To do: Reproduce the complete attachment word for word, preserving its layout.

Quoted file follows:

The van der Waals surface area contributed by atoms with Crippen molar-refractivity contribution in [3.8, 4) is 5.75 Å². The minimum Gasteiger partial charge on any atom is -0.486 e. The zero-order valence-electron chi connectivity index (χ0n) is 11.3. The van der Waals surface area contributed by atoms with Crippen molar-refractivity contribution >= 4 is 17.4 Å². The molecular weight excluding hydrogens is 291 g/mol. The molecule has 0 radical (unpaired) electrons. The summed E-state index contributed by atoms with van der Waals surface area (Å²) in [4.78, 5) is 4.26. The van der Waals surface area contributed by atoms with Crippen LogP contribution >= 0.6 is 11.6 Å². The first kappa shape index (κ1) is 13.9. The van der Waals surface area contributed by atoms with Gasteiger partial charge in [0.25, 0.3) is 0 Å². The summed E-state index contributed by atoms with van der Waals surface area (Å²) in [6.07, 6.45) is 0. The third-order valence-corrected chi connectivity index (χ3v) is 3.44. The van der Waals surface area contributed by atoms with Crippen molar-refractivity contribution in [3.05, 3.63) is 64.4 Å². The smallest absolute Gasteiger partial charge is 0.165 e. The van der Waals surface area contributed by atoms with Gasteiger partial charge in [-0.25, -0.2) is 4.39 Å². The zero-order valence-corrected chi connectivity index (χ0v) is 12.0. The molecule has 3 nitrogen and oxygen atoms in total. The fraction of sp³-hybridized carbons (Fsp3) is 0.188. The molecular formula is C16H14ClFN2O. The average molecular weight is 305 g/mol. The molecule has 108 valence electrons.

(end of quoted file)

The van der Waals surface area contributed by atoms with Crippen molar-refractivity contribution in [3.8, 4) is 5.75 Å². The minimum Gasteiger partial charge on any atom is -0.486 e. The zero-order valence-electron chi connectivity index (χ0n) is 11.3. The van der Waals surface area contributed by atoms with Crippen molar-refractivity contribution >= 4 is 17.4 Å². The molecular weight excluding hydrogens is 291 g/mol. The molecule has 0 radical (unpaired) electrons. The summed E-state index contributed by atoms with van der Waals surface area (Å²) in [4.78, 5) is 4.26. The van der Waals surface area contributed by atoms with Crippen LogP contribution >= 0.6 is 11.6 Å². The first kappa shape index (κ1) is 13.9. The van der Waals surface area contributed by atoms with Gasteiger partial charge in [0.25, 0.3) is 0 Å². The summed E-state index contributed by atoms with van der Waals surface area (Å²) in [6.07, 6.45) is 0. The third-order valence-corrected chi connectivity index (χ3v) is 3.44. The van der Waals surface area contributed by atoms with Crippen molar-refractivity contribution in [3.05, 3.63) is 64.4 Å². The smallest absolute Gasteiger partial charge is 0.165 e. The van der Waals surface area contributed by atoms with Gasteiger partial charge in [-0.25, -0.2) is 4.39 Å². The zero-order valence-corrected chi connectivity index (χ0v) is 12.0. The molecule has 3 nitrogen and oxygen atoms in total. The fraction of sp³-hybridized carbons (Fsp3) is 0.188. The molecular formula is C16H14ClFN2O. The average molecular weight is 305 g/mol. The molecule has 108 valence electrons.